Last updated: 09:57 PM ET, Sat September 19 2015

The Accidental Tour Operator: Thomas Stanley, Stanley Travel

Tour Operator | David Cogswell | September 17, 2015

The Accidental Tour Operator: Thomas Stanley, Stanley Travel

Photo courtesy Stanley's Adventure's

Thomas Stanley, owner of a niche travel company called Stanley’s Adventures, has one of the most colorful histories of anyone in the travel industry. Stanley has cut a unique path through the tour industry, and has managed to find himself in the middle of some of the greatest travel industry adventures in the modern history of tour operating.

Stanley's Adventures LLC specializes in customized travel products for sophisticated travelers and operates the websites,,, and

Stanley’s colorful history in travel includes being president of Travcoa, chief operating officer of Cox & Kings USA and holding positions with Trafalgar, Mountain Travel – Sobek and the original Lindblad Travel.

To Stanley, it all unfolded as a great happy accident.

“In many ways I’m sort of the accidental tour operator,” says Stanley. “But in some ways when I look back on it, it all makes sense. I was always the one that took the National Geographic out of the mailbox first and read it from cover to cover, not just for the pictures. Then I’d put back in the wrapper and back in the mailbox for my parents.”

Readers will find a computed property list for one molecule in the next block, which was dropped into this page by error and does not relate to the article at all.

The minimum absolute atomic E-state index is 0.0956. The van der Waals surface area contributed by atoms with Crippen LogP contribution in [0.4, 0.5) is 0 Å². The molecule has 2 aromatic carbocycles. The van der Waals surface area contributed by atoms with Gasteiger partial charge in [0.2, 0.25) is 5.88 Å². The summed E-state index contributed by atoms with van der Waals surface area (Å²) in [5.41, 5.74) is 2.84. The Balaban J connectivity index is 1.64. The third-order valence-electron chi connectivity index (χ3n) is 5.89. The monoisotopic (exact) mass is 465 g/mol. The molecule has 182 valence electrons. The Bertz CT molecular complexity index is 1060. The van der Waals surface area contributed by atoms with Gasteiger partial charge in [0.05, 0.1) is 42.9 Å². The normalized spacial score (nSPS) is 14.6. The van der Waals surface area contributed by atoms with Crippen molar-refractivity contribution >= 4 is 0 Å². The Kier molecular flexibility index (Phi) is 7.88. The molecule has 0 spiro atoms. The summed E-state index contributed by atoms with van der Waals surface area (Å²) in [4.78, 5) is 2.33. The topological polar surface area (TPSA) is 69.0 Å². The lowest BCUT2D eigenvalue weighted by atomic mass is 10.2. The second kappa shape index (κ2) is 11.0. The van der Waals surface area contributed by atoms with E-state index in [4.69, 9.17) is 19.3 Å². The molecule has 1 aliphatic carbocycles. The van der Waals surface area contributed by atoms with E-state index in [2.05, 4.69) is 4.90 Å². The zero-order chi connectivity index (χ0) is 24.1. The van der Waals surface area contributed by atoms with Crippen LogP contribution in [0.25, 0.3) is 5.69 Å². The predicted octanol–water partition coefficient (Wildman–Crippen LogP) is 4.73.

As a kid Stanley dreamed of traveling to the wildest places on earth. “The wilder the better,” he says. “The place that seemed the most incredible to me was New Guinea. It seemed to be lost in time.”

Stanley grew up in Oakland. His first international travel experience was when he was 19 and he and his friend Guillermo took a Volkswagen down through Mexico and into Central America.

“We spent three months traveling to Nicaragua and back,” says Stanley. “Actually we didn’t make it back with the car.”

It was the late ‘70s, “They were not good years in Central America. We were robbed at gunpoint in Guatemala. They went for our cameras, our wallets. Luckily we had our passports and some other money stashed away. They didn’t steal the car. We ended up blowing the engine in Taxco. We sold the car and everything we could in Taxco. We got enough money to get back over the border on a bus. We hitchhiked from San Antonio to Santa Barbara. We made it back just in time to enroll in school. Our parents never knew what an adventure we had.”

After he left school, Stanley went to Australia and for a year and a half he sustained himself with various jobs, such as working on prawn boats and painting houses. Then he realized he could actually travel to his dream destination, Papua New Guinea, and he did.